Opinion - I wonder who'll win?
Been a while since anyone's thought or written that.
All Blacks victories have been such certainties in recent times that the only question has been the margin.
Prior to the 2011 Rugby World Cup we all had reason to suspect the team might fold under pressure.
Dominant performances during world cup cycles hadn't been repeated at the tournaments themselves, casting a pall upon New Zealand rugby.
Yes, we were still proud of our team. But only to a point. That increasingly familiar one when another world cup campaign inexplicably imploded.
Winning in 2011 changed everything. Losses in the lead-up to the 2015 tournament were then able to be treated as disappointments, rather than national disasters.
Coaches Steve Hansen and Wayne Smith, along with the bulk of the playing personnel, had proven themselves winners on the world stage, meaning 2015 could be approached with confidence and not dread.
It seems strange to suggest now that the certainty has dissipated, but there's no doubt Saturday's world cup opener against South Africa could go either way.
In a final - should New Zealand make it that far - you might feel different. Coping with the occasion counts for a bit at that time in a tournament and we know Hansen and company will do that.
Being the only back-to-back champions in world cup history is evidence that no-one has ever managed expectations better.
But this isn't the All Blacks of 2011 or 2015. Elements remain, but one critical thing appears missing.
Hansen has always been able to anticipate change, to pick the right people, to employ the right tactics.
This time around he looks a little reactionary and, if there is a team that looks further ahead of the field, then it's the Springboks.
Teams can rouse themselves in one-off instances against the All Blacks, South Africa among them.
Strike the Springboks on a day when they were able to channel their immense emotion in a controlled fashion and they could be a real handful. Too often, though, having cried their way through the national anthem, South Africa's players would have little left for the match.
Rassie Erasmus seems to have changed all that. Since being installed as Springboks coach last year, he's quickly fashioned a very impressive and consistent record against the All Blacks.
After beating New Zealand 36-34 in Wellington, they were pipped 32-30 in the return match in Pretoria.
This year, they've gone back to Westpac Stadium and earned themselves a 16-16 draw.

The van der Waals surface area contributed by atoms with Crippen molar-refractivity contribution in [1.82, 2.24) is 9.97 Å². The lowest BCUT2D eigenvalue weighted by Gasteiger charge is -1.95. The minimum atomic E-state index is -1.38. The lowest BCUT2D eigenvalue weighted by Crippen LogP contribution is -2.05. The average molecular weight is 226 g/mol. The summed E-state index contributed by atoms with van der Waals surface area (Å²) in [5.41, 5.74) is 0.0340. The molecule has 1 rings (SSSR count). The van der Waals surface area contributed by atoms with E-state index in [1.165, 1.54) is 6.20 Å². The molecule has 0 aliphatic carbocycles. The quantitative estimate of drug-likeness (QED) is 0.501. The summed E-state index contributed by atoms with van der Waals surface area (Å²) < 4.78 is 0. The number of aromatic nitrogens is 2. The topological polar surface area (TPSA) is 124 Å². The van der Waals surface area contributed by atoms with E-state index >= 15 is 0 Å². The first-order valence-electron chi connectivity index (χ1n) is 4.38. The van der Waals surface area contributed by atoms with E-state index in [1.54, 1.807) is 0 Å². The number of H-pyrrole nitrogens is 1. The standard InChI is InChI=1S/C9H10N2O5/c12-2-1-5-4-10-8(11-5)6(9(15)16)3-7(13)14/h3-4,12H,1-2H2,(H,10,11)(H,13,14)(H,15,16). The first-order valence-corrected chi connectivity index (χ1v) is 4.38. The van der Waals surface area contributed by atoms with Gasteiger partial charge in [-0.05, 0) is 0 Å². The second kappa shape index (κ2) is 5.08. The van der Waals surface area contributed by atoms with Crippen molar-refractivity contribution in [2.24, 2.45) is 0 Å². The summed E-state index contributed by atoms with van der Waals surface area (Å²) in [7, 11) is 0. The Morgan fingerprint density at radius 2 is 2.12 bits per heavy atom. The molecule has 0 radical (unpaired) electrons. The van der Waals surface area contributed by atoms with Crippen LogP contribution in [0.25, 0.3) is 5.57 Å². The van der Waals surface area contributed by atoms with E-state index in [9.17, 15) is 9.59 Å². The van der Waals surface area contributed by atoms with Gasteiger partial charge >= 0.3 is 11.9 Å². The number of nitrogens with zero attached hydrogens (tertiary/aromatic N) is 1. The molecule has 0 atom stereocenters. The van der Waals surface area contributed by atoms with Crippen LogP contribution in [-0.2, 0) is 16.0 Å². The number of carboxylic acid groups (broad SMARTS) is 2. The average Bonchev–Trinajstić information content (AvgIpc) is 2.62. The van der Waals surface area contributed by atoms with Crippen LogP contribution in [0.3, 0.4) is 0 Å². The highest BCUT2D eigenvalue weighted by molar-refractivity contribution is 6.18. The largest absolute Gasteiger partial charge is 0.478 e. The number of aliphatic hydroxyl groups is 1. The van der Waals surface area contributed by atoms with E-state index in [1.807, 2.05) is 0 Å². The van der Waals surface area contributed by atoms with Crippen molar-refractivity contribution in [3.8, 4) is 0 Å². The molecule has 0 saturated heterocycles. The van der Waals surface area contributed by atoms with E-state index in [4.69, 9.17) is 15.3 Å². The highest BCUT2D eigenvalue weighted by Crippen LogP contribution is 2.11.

These aren't insignificant results. In fact, they're bordering on incredible.
South Africa's Super Rugby sides have been rabbles in recent years while various social issues, including a weak exchange rate, have seen many players and coaches seek their rugby fortunes overseas.
Political and quota issues within South African rugby have also meant the team wasn't as strong playing and coaching-wise as it could've been.
Now you could mount a strong argument that the Springboks are the best all-round side in world rugby. Always powerful in the set-pieces, South Africa's forwards are more skilful and relentless than they have been.
The skill extends to the backs, where their method has moved on from the days of kicking for position and hoping to win penalties.
Under Erasmus, these Springboks can play you off the park, as this year's Rugby Championship results have shown.
Where New Zealand struggled to beat Argentina in Buenos Aires and were beaten by Australia in Perth, South Africa thrashed both of them.
That's caused quite a rethink within the All Blacks. Outside backs such as Sevu Reece and George Bridge have been rushed into the side and Ardie Savea picked at blindside flanker.
Players who looked certainties to be in New Zealand's best XV, such as Ben Smith, Rieko Ioane, Sonny Bill Williams, Owen Franks and Liam Squire, have been relegated to the reserves, the stands or left at home.
This isn't the first All Blacks team to do similar. After a lacklustre 1986 season, not helped by fall out from the ill-conceived Cavaliers' tour, many established stars found themselves surplus to requirements in 1987.
History shows New Zealand went on to win that inaugural world cup in dominant fashion.
Back then people hoped the All Blacks would be good. They knew there was talent within the side, but recognised there was just as much elsewhere.
Australia were arguably the team to beat in 1987, just as South Africa might be now.
New Zealand's greatest asset in 2019 is a winning pedigree, rather than players who are far and away better than everyone else's.
That creates uncertainty and interest and this tournament is all the better for New Zealand not being the prohibitive favourites.